Fields on the Poincaré group: Arbitrary spin description and relativistic wave equations.

*(English)*Zbl 1006.83001In field theory, particles with different spins are normally described by multicomponent spin-tensor fields on Minkowski space. However, for this purpose scalar functions too, depending on both Minkowski space coordinates and on continuous bosonic variables corresponding to spin degrees of freedom, can be used as fields. Such fields were introduced by V. L. Ginzburg and I. E. Tamm [Zh. Eksp. Teor. Fiz. 17, 227-237 (1947)], V. Bargmann and E. P. Wigner [Proc. Natl. Acad. Sci. USA 34, 211-223 (1948; Zbl 0030.42306)], H. Yukawa [Phys. Rev. (2) 77, 219-226 (1950; Zbl 0036.26705)] and D. V. Shirkov [Zh. Eksp. Teor. Fiz. 21, 748-760 (1951)] in connection with the problem of constructing relativistic wave equations (RWE). Fields of this type may be treated as fields on homogeneous spaces of the Poincaré group. D. Finkelstein [Phys. Rev. (2) 100, 924-931 (1955; Zbl 0065.44305)] gave a systematic development of this point of view along with a classification and explicit construction of homogeneous spaces of the Poincare group which contains Minkowski space. Further, in order to give a dynamical role to the spin, F. Lurcat [Phys. 1, 95 (1964)] suggested the construction of Quantum field theory on the Poincaré group. In this direction one can refer to the pioneering work of H. Bacry and A. Kihlberg [J. Math. Phys. 10, 2132-2141 (1969; Zbl 0191.27002)], A. Kihlberg [Ann. Inst. Henri Poincaré 13, 57-76 (1970)], C. P. Boyer and G. N. Fleming [J. Math. Phys. 15, 1007-1024 (1974)], H. Arodź [Acta Phys. Pol., B 7, 177-190 (1976)], M. Toller [Nuovo Cimento B (11) 44, 67-98 (1978); J. Math. Phys. 37, 2694-2730 (1996; Zbl 0862.22018)] and W. Drechsler [ J. Math. Phys. 38, 5531-5558 (1997; Zbl 0892.58089)].

In this paper, the approach is just given from the group theoretic point of view. The authors consider the scalar fields \(f(x,z)\), \(x\) being real coordinates on Minkowski space whereas \(z\), describing spin degrees of freedom, are complex coordinates on the Lorentz subgroup. The authors develop a general approach to describe particles with different spins in the framework of a theory of scalar fields on the Poincaré group and show that these fields are generating functions for the usual spin-tensor fields. Employing tools from harmonic analysis (i.e. with the help of various sets of commuting operators on the group), the authors classify the scalar fields and obtain a description of irreps. of the group. The authors then go on to formulate a general scheme of constructing RWE for particles with definite mass and spin in this language in any number of dimensions. Further, the authors introduced discrete transformations in the space of scalar functions and relate these transformations to automorphisms of the proper Poincaré group. In the sequel, the authors apply the above general scheme to elaborate the study of scalar fields on two, three, four-dimensional groups so as to construct RWE, analyze their solutions and explore the general features of these equations. In the course of this study, it turns out that there exist two different types of scalar functions, one related to a finite dimensional non-unitary representation and the other to an infinite dimensional unitary representation of the Lorentz subgroup.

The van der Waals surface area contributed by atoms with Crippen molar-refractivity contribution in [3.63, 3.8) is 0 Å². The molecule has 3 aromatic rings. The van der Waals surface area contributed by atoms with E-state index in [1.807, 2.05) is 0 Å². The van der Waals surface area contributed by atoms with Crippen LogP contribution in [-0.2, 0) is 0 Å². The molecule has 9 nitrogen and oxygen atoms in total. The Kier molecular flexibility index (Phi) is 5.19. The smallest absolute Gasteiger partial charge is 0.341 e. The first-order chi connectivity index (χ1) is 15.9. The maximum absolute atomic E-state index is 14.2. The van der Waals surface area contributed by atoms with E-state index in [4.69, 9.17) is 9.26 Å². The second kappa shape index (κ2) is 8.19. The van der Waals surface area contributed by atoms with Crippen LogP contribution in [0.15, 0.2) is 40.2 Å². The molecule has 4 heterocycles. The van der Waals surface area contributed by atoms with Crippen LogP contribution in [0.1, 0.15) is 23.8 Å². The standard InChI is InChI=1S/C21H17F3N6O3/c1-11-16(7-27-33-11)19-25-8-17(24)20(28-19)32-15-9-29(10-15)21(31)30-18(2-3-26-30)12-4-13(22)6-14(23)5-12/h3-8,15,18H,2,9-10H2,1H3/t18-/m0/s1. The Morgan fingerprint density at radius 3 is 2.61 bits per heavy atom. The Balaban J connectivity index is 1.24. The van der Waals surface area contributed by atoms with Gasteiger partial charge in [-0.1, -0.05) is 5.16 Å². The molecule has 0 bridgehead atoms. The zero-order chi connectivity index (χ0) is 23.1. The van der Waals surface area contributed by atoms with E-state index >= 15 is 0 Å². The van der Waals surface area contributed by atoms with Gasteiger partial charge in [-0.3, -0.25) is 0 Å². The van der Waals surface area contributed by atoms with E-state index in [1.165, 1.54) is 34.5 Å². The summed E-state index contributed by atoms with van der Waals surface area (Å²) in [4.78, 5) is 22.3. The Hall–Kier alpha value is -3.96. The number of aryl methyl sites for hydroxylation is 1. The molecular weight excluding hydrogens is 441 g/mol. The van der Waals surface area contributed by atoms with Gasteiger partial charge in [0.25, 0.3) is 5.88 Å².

Any way, the work, “an useful contribution”, is quite interesting as well as stimulating.

In this paper, the approach is just given from the group theoretic point of view. The authors consider the scalar fields \(f(x,z)\), \(x\) being real coordinates on Minkowski space whereas \(z\), describing spin degrees of freedom, are complex coordinates on the Lorentz subgroup. The authors develop a general approach to describe particles with different spins in the framework of a theory of scalar fields on the Poincaré group and show that these fields are generating functions for the usual spin-tensor fields. Employing tools from harmonic analysis (i.e. with the help of various sets of commuting operators on the group), the authors classify the scalar fields and obtain a description of irreps. of the group. The authors then go on to formulate a general scheme of constructing RWE for particles with definite mass and spin in this language in any number of dimensions. Further, the authors introduced discrete transformations in the space of scalar functions and relate these transformations to automorphisms of the proper Poincaré group. In the sequel, the authors apply the above general scheme to elaborate the study of scalar fields on two, three, four-dimensional groups so as to construct RWE, analyze their solutions and explore the general features of these equations. In the course of this study, it turns out that there exist two different types of scalar functions, one related to a finite dimensional non-unitary representation and the other to an infinite dimensional unitary representation of the Lorentz subgroup.

Any way, the work, “an useful contribution”, is quite interesting as well as stimulating.

Reviewer: Om Prakash Singh (Aligarh)